SUDEP Action safety tools flagged in international Neurology Journal as interventions which benefit the care of people with epilepsy
The opening of the latest article on SUDEP in Practical Neurology, a peer-reviewed journal read by health professionals across the world, provides a poignant reminder of the need to tackle the number of epilepsy deaths that happen each year, and the devastation that occurs when lives are not saved.
The article is authored by the BMJ Award Neurology Team of the Year 2016 (Cornwall Royal Hospital; Cornwall Partnership NHS Foundation Trust; Plymouth University and SUDEP Action). The team researched and developed practical tools to support doctors and patients to address lessons learnt from local deaths. Their research on local deaths highlighted that in 90% of SUDEP deaths, there was deteriorating seizure control in the 3-6 months before a death, and that most had not had an epilepsy review for at least a year.
A quote from the article reads: “There is tacit avoidance of discussing the risk of death both in primary and secondary care, while the patient organisations and SUDEP Action (formerly Epilepsy Bereaved) vocally support the patients’ view that such risks should be made transparent”.
The researchers argue that a person-centred, shared-care approach which includes discussion of SUDEP, can enable patients to take action to anticipate and prevent crisis. It also enables professionals to identify patients who might benefit from proven treatments or strategies to tackle specific risks; such as tackling seizures with medication, surgery or VNS, or addressing depression or substance abuse with community based interventions. Women with epilepsy were flagged as needing special consideration because of the complexity of communicating and balancing risks to the unborn child (due to potential medication side effects) and the risk of fatality to both mother and child.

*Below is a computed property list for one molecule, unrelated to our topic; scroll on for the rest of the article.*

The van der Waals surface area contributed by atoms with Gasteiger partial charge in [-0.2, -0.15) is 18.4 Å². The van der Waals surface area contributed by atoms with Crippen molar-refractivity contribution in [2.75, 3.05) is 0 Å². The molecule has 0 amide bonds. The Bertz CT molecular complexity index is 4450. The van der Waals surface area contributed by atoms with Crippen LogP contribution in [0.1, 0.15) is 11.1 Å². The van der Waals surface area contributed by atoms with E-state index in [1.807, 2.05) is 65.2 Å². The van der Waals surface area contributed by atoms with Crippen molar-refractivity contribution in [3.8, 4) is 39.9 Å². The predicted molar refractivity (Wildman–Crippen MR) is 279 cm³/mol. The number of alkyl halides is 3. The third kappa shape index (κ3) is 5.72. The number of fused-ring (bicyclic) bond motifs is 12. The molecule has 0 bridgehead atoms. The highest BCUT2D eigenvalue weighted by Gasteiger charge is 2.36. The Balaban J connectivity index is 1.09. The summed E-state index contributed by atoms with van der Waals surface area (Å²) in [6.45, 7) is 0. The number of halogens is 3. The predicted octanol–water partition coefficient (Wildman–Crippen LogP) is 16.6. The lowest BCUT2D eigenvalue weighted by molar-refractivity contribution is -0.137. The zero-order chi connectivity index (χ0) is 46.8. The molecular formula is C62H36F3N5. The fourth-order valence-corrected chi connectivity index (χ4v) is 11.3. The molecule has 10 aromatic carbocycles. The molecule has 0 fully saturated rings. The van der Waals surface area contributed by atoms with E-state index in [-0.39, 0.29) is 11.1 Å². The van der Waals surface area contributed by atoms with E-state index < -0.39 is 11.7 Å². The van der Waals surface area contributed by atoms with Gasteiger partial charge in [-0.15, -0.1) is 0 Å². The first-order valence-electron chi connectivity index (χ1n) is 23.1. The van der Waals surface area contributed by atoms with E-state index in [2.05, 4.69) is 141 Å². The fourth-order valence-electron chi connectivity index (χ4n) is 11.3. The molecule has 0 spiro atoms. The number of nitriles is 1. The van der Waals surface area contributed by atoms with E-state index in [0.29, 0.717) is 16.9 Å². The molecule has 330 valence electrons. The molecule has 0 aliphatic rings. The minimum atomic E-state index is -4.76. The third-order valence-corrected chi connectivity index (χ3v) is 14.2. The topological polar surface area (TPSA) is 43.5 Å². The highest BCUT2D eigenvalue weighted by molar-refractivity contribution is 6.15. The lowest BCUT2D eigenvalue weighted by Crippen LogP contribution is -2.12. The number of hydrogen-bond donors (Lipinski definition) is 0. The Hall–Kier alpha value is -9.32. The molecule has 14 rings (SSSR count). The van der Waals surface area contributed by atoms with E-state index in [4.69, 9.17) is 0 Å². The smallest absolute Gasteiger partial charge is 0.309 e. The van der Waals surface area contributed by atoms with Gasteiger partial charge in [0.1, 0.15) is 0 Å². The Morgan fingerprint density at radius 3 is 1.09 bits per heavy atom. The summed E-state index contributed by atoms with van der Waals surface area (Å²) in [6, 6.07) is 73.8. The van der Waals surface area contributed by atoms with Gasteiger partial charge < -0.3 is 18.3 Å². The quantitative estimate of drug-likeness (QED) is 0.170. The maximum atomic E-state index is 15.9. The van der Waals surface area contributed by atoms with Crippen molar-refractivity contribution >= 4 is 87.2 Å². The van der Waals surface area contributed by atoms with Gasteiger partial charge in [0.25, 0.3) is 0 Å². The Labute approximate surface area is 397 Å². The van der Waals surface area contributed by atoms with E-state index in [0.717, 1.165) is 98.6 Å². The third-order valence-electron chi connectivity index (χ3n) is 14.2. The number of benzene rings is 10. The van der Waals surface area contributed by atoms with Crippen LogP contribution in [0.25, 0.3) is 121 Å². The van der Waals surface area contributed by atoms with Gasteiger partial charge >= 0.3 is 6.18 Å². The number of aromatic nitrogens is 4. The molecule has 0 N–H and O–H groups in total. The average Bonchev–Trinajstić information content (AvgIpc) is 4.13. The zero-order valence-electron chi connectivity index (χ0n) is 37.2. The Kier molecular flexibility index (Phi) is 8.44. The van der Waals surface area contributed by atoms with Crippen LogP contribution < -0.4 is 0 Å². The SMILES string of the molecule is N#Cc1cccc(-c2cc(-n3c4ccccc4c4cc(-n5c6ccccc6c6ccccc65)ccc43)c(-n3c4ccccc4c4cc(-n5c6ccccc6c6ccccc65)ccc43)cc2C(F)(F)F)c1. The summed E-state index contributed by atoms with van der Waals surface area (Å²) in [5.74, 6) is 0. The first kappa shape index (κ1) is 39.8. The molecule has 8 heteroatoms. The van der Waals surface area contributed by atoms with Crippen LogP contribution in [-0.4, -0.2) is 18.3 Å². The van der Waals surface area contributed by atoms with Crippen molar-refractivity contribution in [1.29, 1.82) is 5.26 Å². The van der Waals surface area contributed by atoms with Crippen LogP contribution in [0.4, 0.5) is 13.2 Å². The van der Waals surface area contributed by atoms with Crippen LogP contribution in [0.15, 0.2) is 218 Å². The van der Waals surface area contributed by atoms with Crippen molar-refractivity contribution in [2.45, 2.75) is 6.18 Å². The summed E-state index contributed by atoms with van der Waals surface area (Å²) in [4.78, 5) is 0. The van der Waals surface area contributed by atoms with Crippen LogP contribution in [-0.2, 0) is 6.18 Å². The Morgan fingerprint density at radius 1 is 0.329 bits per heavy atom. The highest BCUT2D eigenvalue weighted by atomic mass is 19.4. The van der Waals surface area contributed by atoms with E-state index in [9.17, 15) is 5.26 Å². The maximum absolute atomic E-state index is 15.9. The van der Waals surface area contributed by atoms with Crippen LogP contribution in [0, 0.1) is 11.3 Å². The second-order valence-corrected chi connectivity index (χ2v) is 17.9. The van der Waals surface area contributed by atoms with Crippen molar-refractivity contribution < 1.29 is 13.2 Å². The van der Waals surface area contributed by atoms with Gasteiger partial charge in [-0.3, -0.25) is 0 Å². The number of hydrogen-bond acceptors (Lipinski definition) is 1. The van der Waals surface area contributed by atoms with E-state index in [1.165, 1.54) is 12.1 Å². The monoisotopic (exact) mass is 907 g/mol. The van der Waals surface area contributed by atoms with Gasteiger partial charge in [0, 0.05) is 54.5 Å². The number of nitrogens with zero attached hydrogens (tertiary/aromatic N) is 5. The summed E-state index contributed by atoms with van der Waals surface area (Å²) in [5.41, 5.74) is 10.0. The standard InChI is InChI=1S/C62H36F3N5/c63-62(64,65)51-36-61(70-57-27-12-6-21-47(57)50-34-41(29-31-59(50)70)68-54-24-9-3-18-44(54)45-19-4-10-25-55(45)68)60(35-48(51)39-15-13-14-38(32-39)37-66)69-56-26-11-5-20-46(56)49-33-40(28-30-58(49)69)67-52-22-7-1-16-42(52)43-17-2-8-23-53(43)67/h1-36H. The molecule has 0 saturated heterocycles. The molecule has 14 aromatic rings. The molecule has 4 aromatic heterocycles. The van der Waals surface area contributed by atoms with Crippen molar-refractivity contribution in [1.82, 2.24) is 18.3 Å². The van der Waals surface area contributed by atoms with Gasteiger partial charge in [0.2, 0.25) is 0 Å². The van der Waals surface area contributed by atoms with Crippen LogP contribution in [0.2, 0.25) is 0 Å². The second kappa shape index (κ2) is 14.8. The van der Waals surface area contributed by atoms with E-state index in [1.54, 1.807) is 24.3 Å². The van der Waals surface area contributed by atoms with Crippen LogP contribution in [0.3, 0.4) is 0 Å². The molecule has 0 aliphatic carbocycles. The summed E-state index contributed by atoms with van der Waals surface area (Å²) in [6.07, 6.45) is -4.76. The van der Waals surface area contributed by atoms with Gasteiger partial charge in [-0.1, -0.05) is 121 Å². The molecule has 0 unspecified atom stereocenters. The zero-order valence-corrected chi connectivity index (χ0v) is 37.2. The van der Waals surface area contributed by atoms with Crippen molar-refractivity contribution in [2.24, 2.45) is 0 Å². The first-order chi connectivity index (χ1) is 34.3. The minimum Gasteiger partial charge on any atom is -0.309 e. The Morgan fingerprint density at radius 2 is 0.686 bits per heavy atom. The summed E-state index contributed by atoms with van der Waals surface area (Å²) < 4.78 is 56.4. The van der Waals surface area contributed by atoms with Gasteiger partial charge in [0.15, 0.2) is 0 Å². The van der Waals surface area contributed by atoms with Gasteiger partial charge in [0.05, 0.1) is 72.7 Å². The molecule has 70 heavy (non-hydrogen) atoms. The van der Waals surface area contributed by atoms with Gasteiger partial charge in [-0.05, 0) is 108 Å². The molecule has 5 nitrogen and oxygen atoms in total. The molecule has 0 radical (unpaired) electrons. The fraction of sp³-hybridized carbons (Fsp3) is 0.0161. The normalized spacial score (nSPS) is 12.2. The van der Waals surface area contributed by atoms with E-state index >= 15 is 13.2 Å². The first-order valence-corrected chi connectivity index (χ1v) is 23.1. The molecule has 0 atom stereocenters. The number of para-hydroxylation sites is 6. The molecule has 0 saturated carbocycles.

Providing information on risk at an early stage, and revisiting in future, was flagged as important as it can empower people with epilepsy to make informed decisions about their care, helping them be an active part in the management of their condition.
Jane Hanna, CEO SUDEP Action and article co-author said:
“Practical Neurology is a fantastic journal to show doctors that simple, practical tools exists now to assist them in providing person-centred care, in the form of the SUDEP and Seizure Checklist and EpSMon. The research and development of the tools have shown the benefits of a positive and structured approach to sharing of knowledge. They support health professionals and patients to talk about individualised risk positively, sensitively and openly; a process which already happens in other long-term conditions such as asthma and diabetes.”
The article notes, it will be many years before an ideal drug that stops all seizures without side-effects is found, or any other intervention to prevent SUDEP is proven. Regarding seizure detection devices, the article refers to a recent review in the Seizure Journal, which showed ‘no suitable robust seizure detection and safety technology’ is currently available, though some are ‘clearly promising’. This is an area which concerns many people with epilepsy and their families, and where continued research will in future provide evidence to prove the efficacy of devices already commercially available, giving peace of mind to those who use them.
The group that developed the SUDEP and Seizure Safety Checklist and EpSMon are now observing a fall in SUDEP deaths from 6 to 1-2 a year in adults with epilepsy, and from 4/5 a year to none in high risk patients with epilepsy and learning disability. Patients and clinicians receive the intervention positively, and the tools are used to flag up that an intervention or a modification of behaviour is needed.
The article closes by summarising that while further long-term studies into the impact and outcomes of tools such as checklists and apps are needed; using such initiatives raises the profile of epilepsy and epilepsy mortality among health professionals and people with epilepsy. This enhances awareness by encouraging all involved to be responsible for epilepsy management; something that could potentially save lives.